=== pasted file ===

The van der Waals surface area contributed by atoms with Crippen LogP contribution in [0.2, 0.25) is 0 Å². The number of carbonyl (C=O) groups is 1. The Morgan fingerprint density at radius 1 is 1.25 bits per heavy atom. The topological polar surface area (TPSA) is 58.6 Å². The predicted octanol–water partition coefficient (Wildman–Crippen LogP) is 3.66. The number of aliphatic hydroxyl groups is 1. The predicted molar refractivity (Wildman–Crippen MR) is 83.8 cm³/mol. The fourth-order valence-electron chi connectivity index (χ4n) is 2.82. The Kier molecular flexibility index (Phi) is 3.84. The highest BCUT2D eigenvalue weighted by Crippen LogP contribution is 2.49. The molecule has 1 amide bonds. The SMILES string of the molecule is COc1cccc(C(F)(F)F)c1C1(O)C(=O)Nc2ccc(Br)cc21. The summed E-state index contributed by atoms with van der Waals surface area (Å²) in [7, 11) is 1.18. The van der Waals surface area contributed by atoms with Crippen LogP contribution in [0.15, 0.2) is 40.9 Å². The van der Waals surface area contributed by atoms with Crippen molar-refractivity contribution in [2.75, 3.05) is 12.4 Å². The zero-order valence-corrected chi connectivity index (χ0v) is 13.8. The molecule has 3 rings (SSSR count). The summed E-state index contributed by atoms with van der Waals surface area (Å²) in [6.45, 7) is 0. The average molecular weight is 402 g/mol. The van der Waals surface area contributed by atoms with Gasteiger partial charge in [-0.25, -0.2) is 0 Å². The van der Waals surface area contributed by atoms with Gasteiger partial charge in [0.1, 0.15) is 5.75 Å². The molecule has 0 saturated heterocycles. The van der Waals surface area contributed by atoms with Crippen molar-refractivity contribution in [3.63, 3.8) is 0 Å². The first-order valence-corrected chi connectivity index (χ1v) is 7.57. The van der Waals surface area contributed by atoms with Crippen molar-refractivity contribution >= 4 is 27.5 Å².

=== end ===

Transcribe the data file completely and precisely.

The van der Waals surface area contributed by atoms with Crippen LogP contribution in [0.2, 0.25) is 0 Å². The number of carbonyl (C=O) groups is 1. The Morgan fingerprint density at radius 1 is 1.25 bits per heavy atom. The topological polar surface area (TPSA) is 58.6 Å². The predicted octanol–water partition coefficient (Wildman–Crippen LogP) is 3.66. The number of aliphatic hydroxyl groups is 1. The predicted molar refractivity (Wildman–Crippen MR) is 83.8 cm³/mol. The fourth-order valence-electron chi connectivity index (χ4n) is 2.82. The Kier molecular flexibility index (Phi) is 3.84. The highest BCUT2D eigenvalue weighted by Crippen LogP contribution is 2.49. The molecule has 1 amide bonds. The SMILES string of the molecule is COc1cccc(C(F)(F)F)c1C1(O)C(=O)Nc2ccc(Br)cc21. The summed E-state index contributed by atoms with van der Waals surface area (Å²) in [7, 11) is 1.18. The van der Waals surface area contributed by atoms with Crippen LogP contribution in [0.15, 0.2) is 40.9 Å². The van der Waals surface area contributed by atoms with Crippen molar-refractivity contribution in [2.75, 3.05) is 12.4 Å². The zero-order valence-corrected chi connectivity index (χ0v) is 13.8. The molecule has 3 rings (SSSR count). The summed E-state index contributed by atoms with van der Waals surface area (Å²) in [6.45, 7) is 0. The average molecular weight is 402 g/mol. The van der Waals surface area contributed by atoms with Gasteiger partial charge in [-0.25, -0.2) is 0 Å². The van der Waals surface area contributed by atoms with Gasteiger partial charge in [0.1, 0.15) is 5.75 Å². The molecule has 0 saturated heterocycles. The van der Waals surface area contributed by atoms with Crippen molar-refractivity contribution in [3.63, 3.8) is 0 Å². The first-order valence-corrected chi connectivity index (χ1v) is 7.57. The van der Waals surface area contributed by atoms with Crippen molar-refractivity contribution >= 4 is 27.5 Å².